[4]J. AuYeung, “Picosecond optical pulse generation at gigahertz rates by direct modulation of a semiconductor laser”, Appl. Phys. Lett. 38, 308 (1981); https://doi.org/10.1063/1.92351
[5]T. Sogawa et al., “Observation of a short optical pulse (< 1.3 ps) from a gain switched quantum well laser”, Appl. Phys. Lett. 53, 1580 (1988); https://doi.org/10.1063/1.99955
[6]P. Paulus et al., “Generation and optimum control of picosecond optical pulses from gain-switched semiconductor lasers”, IEEE J. Quantum Electron. 24 (8), 1519 (1988); https://doi.org/10.1109/3.7078
[7]J. J. Zayhowski et al., “Gain-switched pulsed operation of microchip lasers”, Opt. Lett. 14 (23), 1318 (1989); https://doi.org/10.1364/OL.14.001318
[8]K. Iwatsuki et al., “Generation of transform limited gain-switched DFB-LD pulses < 6ps with linear fibre compression and spectral window”, Electron. Lett. 27 (21), 1981 (1991); https://doi.org/10.1049/el:19911227
[9]M. Jinno, “Correlated and uncorrelated timing jitter in a gain-switched laser diodes”, IEEE Photon. Technol. Lett. 5 (10), 1140 (1993); https://doi.org/10.1109/68.248407
[10]N. Stelmakh et al., “Generation of high-energy (0.3 μJ) short pulse (< 400 ps) from a gain-switched laser diode stack with sub-ns electrical pump pulses”, J. Sel. Top. Quantum Electron. 3 (2), 245 (1997); https://doi.org/10.1109/2944.605664
[11]A. Fragemann et al., “Optical parametric amplification of a gain-switched picosecond laser diode”, Opt. Express 13 (17), 6482 (2005); https://doi.org/10.1364/OPEX.13.006482
[12]P. Dupriez et al., “High average power, high repetition rate, picosecond pulsed fiber master oscillator power amplifier source seeded by a gain-switched laser diode at 1060 nm”, IEEE Photon. Technol. Lett. 18 (9), 1013 (2006); https://doi.org/10.1109/LPT.2006.873486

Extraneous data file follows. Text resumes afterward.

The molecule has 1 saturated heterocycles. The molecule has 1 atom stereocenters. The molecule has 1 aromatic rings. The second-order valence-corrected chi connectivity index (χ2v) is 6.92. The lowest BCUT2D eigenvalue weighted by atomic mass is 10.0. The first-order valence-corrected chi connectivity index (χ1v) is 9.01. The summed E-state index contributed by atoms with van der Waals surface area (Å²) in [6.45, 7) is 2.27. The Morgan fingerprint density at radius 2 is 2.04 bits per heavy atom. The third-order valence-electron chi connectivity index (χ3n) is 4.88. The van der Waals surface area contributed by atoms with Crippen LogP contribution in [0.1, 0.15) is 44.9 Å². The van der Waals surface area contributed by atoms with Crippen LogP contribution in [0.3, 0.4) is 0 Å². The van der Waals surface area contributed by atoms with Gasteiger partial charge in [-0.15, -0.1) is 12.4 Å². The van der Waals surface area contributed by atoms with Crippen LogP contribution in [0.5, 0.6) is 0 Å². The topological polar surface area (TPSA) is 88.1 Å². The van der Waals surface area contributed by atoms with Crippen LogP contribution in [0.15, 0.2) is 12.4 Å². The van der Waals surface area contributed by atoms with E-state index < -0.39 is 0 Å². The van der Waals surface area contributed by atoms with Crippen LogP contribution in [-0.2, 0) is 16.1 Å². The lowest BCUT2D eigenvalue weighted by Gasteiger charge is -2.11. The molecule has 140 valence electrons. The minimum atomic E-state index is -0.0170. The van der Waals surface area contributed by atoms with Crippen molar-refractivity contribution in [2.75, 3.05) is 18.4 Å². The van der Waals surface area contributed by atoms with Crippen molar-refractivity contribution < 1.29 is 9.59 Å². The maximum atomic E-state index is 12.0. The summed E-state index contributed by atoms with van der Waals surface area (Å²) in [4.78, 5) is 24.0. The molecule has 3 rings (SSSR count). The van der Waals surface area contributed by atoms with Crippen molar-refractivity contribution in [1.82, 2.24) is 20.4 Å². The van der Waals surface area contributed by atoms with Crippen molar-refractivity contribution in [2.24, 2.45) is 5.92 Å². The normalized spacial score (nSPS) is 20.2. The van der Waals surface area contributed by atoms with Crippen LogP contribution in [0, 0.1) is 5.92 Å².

[13]P. M. Anandarajah et al., “System-performance analysis of optimized gain-switched pulse source employed in 40- and 80-Gb/s OTDM systems”, J. Lightwave Technol. 25 (6), 1495 (2007); https://doi.org/10.1109/JLT.2007.896760
[14]Y. Wang et al., “1 MHz repetition rate single-frequency gain-switched Nd:YAG microchip laser”, Laser Phys. Lett. 4 (8), 580 (2007); https://doi.org/10.1002/lapl.200710034

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Questions and Comments from Users


Gain switching of semiconductor lasers leads to a modulation of the carrier density and hence a modulation of the refractive index. This results in a chirp of the generated laser pulse. Is there a way to estimate or measure the chirp of such pulses?

The author's answer:

The chirp is easy to estimate based on the change of gain and the linewidth enhancement factor. The product of those gives one the total phase change, and combined with the pulse duration one can estimate e.g. the chirp in the pulse center.

One may measure the chirp e.g. through a beat note on a fast photodetector.